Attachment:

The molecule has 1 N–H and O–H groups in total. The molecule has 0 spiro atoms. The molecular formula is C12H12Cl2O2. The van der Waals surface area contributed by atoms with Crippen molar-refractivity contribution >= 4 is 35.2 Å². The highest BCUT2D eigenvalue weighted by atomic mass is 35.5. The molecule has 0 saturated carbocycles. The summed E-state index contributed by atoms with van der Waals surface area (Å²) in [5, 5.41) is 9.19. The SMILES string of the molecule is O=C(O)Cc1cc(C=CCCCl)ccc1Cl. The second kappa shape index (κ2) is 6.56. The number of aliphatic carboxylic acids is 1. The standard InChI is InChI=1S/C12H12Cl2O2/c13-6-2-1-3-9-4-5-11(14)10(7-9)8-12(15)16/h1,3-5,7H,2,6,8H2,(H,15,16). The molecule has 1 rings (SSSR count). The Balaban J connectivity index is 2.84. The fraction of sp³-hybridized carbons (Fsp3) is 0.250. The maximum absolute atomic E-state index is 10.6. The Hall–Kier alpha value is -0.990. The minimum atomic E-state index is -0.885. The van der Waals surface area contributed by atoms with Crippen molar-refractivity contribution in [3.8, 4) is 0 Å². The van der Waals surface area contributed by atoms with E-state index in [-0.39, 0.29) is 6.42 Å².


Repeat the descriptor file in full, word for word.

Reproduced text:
The molecule has 1 N–H and O–H groups in total. The molecule has 0 spiro atoms. The molecular formula is C12H12Cl2O2. The van der Waals surface area contributed by atoms with Crippen molar-refractivity contribution >= 4 is 35.2 Å². The highest BCUT2D eigenvalue weighted by atomic mass is 35.5. The molecule has 0 saturated carbocycles. The summed E-state index contributed by atoms with van der Waals surface area (Å²) in [5, 5.41) is 9.19. The SMILES string of the molecule is O=C(O)Cc1cc(C=CCCCl)ccc1Cl. The second kappa shape index (κ2) is 6.56. The number of aliphatic carboxylic acids is 1. The standard InChI is InChI=1S/C12H12Cl2O2/c13-6-2-1-3-9-4-5-11(14)10(7-9)8-12(15)16/h1,3-5,7H,2,6,8H2,(H,15,16). The molecule has 1 rings (SSSR count). The Balaban J connectivity index is 2.84. The fraction of sp³-hybridized carbons (Fsp3) is 0.250. The maximum absolute atomic E-state index is 10.6. The Hall–Kier alpha value is -0.990. The minimum atomic E-state index is -0.885. The van der Waals surface area contributed by atoms with Crippen molar-refractivity contribution in [3.8, 4) is 0 Å². The van der Waals surface area contributed by atoms with E-state index in [-0.39, 0.29) is 6.42 Å².